Retirement is defined as a time in one’s life when they can refrain from having to work full-time to provide for themselves or their family. Retirement used to be seen as what elderly people did when they needed to wind down and discontinue the stresses associated with making ends meet. It almost had a negative connotation associated with becoming irrelevant and obsolete. However, we have seen a culture shift in the way people are aging and what happens when they do start entering their “retirement” years. Thanks to this social change, seniors are now redefining what retirement means.
Some individuals are retiring earlier and jumping right back into the workforce. These older adults see retirement as a way to change careers. According to the (GEM) Global Entrepreneurship Monitor, 18% of 50-64-year-olds and 13% of 65-80-year-olds are entrepreneurs and continue working, this is compared to only 11% of younger adults. Not only are seniors staying active in the workforce but they are thriving in it. Supreme Court Judges are now serving longer terms than ever before. American President Donald Trump is currently 70 years old, and the African President Nelson Mandela was elected at the ripe age of 76. This trend is seen across many different industries, with such examples as superstar Cher, who still to this day is performing concerts at the vibrant age of 71.
Seniors are not just continuing work after retirement but are also more active in general. Retirement now gives seniors more time to spend with their spouse, grandchildren, and friends. In the cultural shift towards a more dynamic elderly population, we have seen active older adult communities on the rise. Seniors are also finding new hobbies and improving their lifestyles. Society’s old views concerning seniors are being transformed into fresh outlooks where seniors are more active, remaining healthy and independent much longer. Being more independent allows a senior to live with more authority and experience a stronger sense of accomplishment. There has also been a shift in senior living communities towards more eco-friendly mindsets with more energetic activities available that enable seniors to participate in the stewardship of the planet and champion sustainable attitudes.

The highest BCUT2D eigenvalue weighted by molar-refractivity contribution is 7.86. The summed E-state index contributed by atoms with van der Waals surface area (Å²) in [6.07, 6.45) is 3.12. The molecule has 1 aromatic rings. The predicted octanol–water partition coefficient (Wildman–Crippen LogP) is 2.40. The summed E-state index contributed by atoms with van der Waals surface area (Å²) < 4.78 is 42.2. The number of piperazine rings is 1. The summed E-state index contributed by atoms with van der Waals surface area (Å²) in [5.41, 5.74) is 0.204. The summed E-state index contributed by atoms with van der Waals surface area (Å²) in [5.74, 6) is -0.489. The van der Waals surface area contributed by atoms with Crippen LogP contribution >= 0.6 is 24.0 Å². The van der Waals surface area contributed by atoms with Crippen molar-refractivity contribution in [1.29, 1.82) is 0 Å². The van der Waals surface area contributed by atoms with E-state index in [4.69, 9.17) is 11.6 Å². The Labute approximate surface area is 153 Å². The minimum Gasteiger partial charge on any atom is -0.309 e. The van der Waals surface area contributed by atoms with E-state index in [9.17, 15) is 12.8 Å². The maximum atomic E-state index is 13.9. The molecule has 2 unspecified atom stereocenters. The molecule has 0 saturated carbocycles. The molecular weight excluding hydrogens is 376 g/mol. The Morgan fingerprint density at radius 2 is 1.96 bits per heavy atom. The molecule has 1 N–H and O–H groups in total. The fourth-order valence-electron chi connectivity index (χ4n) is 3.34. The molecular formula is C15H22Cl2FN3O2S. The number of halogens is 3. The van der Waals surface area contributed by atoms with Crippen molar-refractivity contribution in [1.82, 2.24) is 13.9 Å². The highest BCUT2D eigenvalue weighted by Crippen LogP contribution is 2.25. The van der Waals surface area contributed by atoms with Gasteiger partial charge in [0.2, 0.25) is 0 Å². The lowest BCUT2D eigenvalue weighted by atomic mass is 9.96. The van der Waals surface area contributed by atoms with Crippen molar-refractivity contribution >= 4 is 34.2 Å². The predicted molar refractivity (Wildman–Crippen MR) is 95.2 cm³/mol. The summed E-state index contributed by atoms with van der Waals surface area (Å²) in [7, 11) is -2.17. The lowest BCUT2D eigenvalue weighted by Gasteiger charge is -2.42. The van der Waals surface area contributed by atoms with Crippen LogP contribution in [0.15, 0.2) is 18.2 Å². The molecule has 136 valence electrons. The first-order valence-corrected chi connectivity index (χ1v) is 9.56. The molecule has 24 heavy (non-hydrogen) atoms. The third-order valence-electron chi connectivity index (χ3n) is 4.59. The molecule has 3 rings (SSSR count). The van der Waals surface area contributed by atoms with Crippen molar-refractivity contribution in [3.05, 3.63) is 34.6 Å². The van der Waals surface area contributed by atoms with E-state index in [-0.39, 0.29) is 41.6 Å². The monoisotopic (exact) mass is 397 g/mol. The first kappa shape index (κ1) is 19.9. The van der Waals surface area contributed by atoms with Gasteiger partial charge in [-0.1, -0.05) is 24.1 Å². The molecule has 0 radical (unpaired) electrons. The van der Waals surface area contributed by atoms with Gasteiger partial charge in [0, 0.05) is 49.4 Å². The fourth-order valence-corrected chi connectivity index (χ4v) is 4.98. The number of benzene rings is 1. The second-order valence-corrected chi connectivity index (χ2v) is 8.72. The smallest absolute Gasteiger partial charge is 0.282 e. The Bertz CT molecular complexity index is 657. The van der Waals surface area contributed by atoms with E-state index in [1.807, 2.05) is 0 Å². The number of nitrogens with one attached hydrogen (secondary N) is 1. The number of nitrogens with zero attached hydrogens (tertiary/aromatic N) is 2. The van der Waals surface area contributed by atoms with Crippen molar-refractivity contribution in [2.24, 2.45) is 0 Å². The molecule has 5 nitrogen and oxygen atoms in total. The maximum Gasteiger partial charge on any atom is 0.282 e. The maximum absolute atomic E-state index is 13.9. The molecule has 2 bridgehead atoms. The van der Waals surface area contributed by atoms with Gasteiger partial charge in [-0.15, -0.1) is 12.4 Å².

Retiring to a senior living community, much like The Springs at Simpsonville, allows the focus to be shifted from managing a home potentially isolated from others to managing a social life with less stress concerning home maintenance. The opportunities are endless for making friends and building new relationships. Managing relationships later in life cures more than boredom; it has been related to numerous health benefits. Potentially it can lower blood pressure, the risk of some cancers, cardiovascular issues, and even reduce some mental health issues such as depression. Ongoing social interaction keeps cognitive functionality high has a remarkably positive impact on the health of any individual.
Stay active helps keep one’s brain sharp. Some seniors stay active by traveling or even volunteering. A very obvious way to keep high cognitive function is by going back to school or taking vocational courses online. It does not matter how old an individual may get; they are never too old to learn something new. Learning a new language or instrument can be accomplished at any age and helps maintain mental prowess. Healthy activities can range from dancing to playing golf with a myriad of other examples to consider.
In this historic moment, adventurous and active retirees will constantly be redefining retirement. Seniors who retire have a chance to explore new enjoyments and find a fresh perspective on life. We would love to show you around our beautiful community here at The Springs of Simpsonville and let you experience what an active and engaging lifestyle could look like for you or your loved one. Schedule a tour today!